by George Eliot
Rosamond Vincy competes with Dorothea as the major female character of the novel. Like Dorothea, she's very beautiful, but her beauty is of a different kind. Dorothea is very womanly and maternal, and is frequently compared to a saint. Rosamond, on the other hand, is always described as "infantine" – she's so blonde and fair that she looks childlike. The contrast between Dorothea and Rosamond is even played out in their names. While "Dorothea" means "gift of the gods" (see Dorothea's "Character Analysis" section for more on her spirituality), "Rosamond" means "rose of the world." Dorothea might seem like a saint, but Rosamond is thoroughly human. Her beauty isn't otherworldly like Dorothea's; it's completely of this world. So when some admiring Middlemarchers "called her an angel" (1.12.68), we have to assume that they're deceived: Rosamond's no angel.
But she's not some evil, plotting villainess, either; she's just kind of selfish. The narrator even defends her at one point, and assures us that Rosamond isn't interested in money for its own sake:
Think no unfair evil of her, pray: she had no wicked plots, nothing sordid or mercenary; in fact, she never thought of money except as something necessary which other people would always provide. (3.27.12)
So Rosamond isn't out to marry the richest person who proposes to her (because Lydgate's not the richest by a long shot); she just doesn't think about it at all. Thinking about money would be beneath her. The line, "she never thought of money" suggests that she just doesn't think at all. She assumes that someone – some vague "other people" – will always take care of her and provide enough money for her to have all the luxuries to which she's always been accustomed.
And how did Rosamond get this way? A lot is said at the beginning of the novel about Rosamond's education at Mrs. Lemon's school. The narrator describes it as
The chief school in the country, where the teaching included all that was demanded in the accomplished female – even to extras, such as the getting in and out of a carriage. Mrs Lemon herself had always held up Miss Vincy as an example: no pupil, she said, exceeded that young lady for mental acquisition and propriety of speech, while her musical execution was exceptional. (1.11.3)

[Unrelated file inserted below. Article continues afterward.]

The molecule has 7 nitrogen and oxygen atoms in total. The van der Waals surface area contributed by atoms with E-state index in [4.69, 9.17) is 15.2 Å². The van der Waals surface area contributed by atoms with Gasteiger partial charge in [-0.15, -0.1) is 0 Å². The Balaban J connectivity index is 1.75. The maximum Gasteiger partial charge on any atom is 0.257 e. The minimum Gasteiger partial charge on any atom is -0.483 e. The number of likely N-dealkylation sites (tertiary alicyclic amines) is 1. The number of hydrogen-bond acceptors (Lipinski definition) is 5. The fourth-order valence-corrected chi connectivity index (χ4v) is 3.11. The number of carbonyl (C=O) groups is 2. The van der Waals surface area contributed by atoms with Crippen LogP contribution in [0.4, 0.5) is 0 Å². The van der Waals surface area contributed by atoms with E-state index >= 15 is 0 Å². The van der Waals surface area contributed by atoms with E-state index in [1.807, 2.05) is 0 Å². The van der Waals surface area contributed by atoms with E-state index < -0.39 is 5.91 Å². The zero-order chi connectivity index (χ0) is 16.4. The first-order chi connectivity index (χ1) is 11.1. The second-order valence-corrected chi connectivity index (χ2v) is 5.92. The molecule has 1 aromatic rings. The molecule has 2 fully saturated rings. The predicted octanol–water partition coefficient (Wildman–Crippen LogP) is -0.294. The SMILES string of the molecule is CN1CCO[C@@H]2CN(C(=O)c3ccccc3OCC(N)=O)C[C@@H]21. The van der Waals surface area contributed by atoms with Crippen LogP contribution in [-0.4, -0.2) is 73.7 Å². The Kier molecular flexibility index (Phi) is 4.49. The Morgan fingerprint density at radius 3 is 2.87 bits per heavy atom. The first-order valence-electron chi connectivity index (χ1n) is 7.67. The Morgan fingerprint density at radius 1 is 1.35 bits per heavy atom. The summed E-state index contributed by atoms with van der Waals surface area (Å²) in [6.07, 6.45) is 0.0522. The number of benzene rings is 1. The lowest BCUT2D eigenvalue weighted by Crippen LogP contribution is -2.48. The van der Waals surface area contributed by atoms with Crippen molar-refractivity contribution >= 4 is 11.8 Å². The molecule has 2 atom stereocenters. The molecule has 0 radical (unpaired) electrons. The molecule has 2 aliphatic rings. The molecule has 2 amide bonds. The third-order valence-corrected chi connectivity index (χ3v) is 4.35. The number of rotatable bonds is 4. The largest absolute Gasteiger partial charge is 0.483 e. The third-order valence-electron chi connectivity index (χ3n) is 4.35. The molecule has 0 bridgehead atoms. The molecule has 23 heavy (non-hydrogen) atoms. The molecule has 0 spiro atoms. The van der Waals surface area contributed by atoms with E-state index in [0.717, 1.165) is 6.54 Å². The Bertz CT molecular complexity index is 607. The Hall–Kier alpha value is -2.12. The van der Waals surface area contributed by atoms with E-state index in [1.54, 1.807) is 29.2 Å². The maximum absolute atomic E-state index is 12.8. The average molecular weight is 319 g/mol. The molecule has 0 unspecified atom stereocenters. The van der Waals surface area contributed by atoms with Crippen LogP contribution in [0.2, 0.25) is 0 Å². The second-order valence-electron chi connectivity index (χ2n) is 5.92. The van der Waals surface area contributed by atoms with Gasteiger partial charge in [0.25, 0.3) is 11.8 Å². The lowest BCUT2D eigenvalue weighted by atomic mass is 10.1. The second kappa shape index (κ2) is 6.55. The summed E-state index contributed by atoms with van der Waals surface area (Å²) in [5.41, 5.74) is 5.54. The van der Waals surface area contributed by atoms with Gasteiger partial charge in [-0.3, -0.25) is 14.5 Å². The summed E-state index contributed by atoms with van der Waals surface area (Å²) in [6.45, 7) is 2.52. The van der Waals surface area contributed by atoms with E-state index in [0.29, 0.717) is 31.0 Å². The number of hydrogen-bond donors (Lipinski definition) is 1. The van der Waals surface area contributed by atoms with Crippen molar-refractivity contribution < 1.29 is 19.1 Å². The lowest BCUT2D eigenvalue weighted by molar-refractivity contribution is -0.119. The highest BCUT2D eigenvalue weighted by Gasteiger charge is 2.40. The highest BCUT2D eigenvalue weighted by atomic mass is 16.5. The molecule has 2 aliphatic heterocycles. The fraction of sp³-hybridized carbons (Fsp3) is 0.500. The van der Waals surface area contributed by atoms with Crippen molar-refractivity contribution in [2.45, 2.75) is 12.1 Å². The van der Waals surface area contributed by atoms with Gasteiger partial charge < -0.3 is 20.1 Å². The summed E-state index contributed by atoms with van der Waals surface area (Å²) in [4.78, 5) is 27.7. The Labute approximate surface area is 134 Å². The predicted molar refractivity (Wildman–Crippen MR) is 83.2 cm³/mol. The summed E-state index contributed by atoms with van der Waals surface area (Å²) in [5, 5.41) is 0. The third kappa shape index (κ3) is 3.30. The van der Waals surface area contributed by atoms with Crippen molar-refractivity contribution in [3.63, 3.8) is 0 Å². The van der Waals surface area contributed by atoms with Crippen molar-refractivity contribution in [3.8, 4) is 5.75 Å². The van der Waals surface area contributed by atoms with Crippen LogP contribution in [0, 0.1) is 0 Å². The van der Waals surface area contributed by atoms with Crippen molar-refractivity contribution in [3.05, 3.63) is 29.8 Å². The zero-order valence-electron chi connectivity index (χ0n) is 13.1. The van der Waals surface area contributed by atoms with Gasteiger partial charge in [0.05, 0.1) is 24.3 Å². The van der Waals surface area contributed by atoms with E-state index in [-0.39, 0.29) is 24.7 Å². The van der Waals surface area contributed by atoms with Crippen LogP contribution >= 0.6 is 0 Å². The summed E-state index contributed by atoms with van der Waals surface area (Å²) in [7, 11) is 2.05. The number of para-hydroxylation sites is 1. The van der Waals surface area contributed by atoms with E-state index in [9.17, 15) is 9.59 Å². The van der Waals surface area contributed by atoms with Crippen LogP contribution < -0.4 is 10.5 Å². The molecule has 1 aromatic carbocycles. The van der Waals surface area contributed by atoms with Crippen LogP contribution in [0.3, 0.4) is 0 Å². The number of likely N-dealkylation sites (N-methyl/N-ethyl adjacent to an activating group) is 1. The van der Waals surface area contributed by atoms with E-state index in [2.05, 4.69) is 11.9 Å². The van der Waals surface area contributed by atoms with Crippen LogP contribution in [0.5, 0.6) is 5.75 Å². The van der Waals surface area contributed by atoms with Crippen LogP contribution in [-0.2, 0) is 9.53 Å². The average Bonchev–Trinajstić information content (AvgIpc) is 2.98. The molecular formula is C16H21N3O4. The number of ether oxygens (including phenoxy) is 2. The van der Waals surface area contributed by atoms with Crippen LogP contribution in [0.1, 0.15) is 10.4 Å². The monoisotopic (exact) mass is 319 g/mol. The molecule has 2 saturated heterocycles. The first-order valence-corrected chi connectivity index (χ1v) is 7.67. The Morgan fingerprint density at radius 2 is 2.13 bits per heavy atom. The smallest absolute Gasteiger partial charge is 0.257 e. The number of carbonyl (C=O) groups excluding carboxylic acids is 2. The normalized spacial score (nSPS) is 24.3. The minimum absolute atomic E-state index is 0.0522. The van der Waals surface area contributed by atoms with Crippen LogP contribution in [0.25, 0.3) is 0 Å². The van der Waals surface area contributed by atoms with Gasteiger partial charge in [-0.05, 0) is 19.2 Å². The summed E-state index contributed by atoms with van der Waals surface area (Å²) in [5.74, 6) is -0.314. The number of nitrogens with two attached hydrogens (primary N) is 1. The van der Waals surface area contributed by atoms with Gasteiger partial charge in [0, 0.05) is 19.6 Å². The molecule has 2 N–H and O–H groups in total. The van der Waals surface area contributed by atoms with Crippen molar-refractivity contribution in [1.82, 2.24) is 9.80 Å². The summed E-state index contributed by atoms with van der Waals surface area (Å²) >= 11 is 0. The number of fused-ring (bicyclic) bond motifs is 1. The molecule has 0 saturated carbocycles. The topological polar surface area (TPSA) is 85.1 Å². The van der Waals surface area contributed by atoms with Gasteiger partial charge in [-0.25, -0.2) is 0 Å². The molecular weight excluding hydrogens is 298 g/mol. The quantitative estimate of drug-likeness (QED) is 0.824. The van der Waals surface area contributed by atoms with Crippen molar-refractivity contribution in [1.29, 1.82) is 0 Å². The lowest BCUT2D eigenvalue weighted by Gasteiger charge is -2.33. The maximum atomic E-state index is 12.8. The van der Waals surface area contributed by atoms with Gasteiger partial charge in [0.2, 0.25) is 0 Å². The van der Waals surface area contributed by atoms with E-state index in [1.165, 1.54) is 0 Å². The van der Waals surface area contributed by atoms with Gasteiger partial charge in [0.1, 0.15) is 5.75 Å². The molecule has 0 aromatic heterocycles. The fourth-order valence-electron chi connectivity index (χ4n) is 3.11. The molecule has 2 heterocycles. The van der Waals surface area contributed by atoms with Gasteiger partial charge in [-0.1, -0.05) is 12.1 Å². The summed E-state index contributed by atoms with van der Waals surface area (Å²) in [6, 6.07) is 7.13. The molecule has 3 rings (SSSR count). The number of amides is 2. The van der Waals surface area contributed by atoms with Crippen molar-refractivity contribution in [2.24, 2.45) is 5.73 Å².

So the "finishing school," as it's called (because it's where a young woman was sent to "finish" the education begun at home), gave Rosamond all the education that was considered necessary for an upper-class woman. The only examples of the kinds of things she learned include "getting in and out of a carriage," music, and "propriety of speech." All the things that Rosamond learns at school have to do with performing for other people. Her finishing school teaches her to be an actress in her everyday life.
And that's what she does. Rosamond rarely lets anyone know what she's really thinking or feeling, because her "mental life" is carried on below a perfectly polished surface. Even her eyes hide what she's really feeling, while still giving the impression of something else:
with eyes of heavenly blue, deep enough to hold the most exquisite meanings an ingenious beholder could put into them, and deep enough to hide the meanings of the owner if these should happen to be less exquisite. (1.12.68)
Rosamond "hides" her real "meanings" and allows "ingenious beholders" to project whatever they like onto her. This is why she's such a great performer. The narrator tells us, parenthetically, that Rosamond even acts her own personality:
(Every nerve and muscle in Rosamond was adjusted to the consciousness that she was being looked at. She was by nature an actress of parts that entered into her physique: she even acted her own character, and so well, that she did not know it to be precisely her own.) (1.12.31)
She is taught to act superficially so well at Mrs. Lemon's finishing school, that it's become an unconscious part of her own personality. The only time that she breaks down and acts naturally, we learn than she hasn't behaved so naturally since she was five years old:
At this moment she was as natural as she had ever been when she was five years old: she felt that her tears had risen, and it was no use to try to do anything else than let them stay like water on a blue flower or let them fall over her cheeks, even as they would. (3.31.61)
This is the first time we've seen Rosamond do anything – and we do mean anything – without calculating what effect it will have on the people around her. There's only one other scene in which this happens, and it's because of Dorothea's influence. Dorothea has generously gone to see Rosamond, despite her suspicion that Rosamond is having an extramarital affair with Will Ladislaw, and tries to help her save her marriage. Dorothea's simple sincerity has the effect of breaking down the shell of Rosamond's superficial act:
Rosamond, taken hold of by an emotion stronger than her own – hurried along in a new movement which gave all things some new, awful, undefined aspect – could find no words, but involuntarily she put her lips to Dorothea's forehead which was very near her, and then for a minute the two women clasped each other as if they had been in a shipwreck. (8.81.28)
Rosamond's entire character can be summed up as an artificial, but beautiful, product of a Victorian finishing school. The name "rose of the world" suits her. This woman might beautiful and delicate, but she's also worldly and superficial.